Guilt says, “I owe you.” Guilt is the result of having done something we perceived as wrong. Every wrong we do can be restated as an act of theft, as we’ll see in a moment. If I steal from you, I owe you. So the message from a heart laden with guilt is, “I owe!”
For example, consider the man who runs off with another woman and abandons his family. Without realizing it at the time, he has stolen something from every member of his family. He has stolen his wife’s first marriage; he has robbed her of her future, her financial security, her reputation as a wife. From his children’s perspective this man has stolen their father and all that a father means to the home. He has robbed them of Christmas, traditions, emotional and financial security, dinners with the family, and so on.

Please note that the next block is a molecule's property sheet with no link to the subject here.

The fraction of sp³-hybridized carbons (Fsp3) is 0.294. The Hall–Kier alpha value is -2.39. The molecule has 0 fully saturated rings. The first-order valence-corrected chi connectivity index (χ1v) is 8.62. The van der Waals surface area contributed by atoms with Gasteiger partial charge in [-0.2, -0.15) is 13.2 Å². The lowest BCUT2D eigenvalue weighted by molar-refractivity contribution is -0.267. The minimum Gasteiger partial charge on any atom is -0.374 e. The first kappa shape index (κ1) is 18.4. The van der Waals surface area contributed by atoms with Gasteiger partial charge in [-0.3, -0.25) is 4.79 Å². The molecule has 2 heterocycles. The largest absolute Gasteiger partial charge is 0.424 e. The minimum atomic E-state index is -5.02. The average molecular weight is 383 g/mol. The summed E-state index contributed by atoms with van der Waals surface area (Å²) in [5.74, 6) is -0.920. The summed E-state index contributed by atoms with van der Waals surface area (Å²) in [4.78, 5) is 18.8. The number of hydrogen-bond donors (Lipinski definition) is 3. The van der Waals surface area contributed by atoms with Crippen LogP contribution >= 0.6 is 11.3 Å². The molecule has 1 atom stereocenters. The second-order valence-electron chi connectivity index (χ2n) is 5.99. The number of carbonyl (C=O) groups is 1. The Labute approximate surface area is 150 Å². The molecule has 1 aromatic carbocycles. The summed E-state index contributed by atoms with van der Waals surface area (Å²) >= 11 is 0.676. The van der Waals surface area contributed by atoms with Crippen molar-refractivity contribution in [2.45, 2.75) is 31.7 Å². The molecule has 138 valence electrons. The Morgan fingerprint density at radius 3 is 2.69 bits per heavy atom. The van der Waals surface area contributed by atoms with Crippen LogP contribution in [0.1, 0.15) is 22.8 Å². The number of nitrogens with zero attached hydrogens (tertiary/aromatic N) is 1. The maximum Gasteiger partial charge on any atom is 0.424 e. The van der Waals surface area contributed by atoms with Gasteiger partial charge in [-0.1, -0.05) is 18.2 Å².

Now the man who did all this doesn’t think in terms of what he has taken. Initially, he thinks in terms of what he has gained. But the first time his little girl asks him why he doesn’t love Mommy anymore, his heart is stirred. He now feels guilty. Dad owes. A debt-to-debtor relationship has been established. And whenever you or I wrong another, we create the same dynamic.
Excerpted from Enemies of the Heart by Andy Stanley
We’ve all done something that we feel guilty about. What is one small way that you can begin to move past that guilt and on to forgiveness?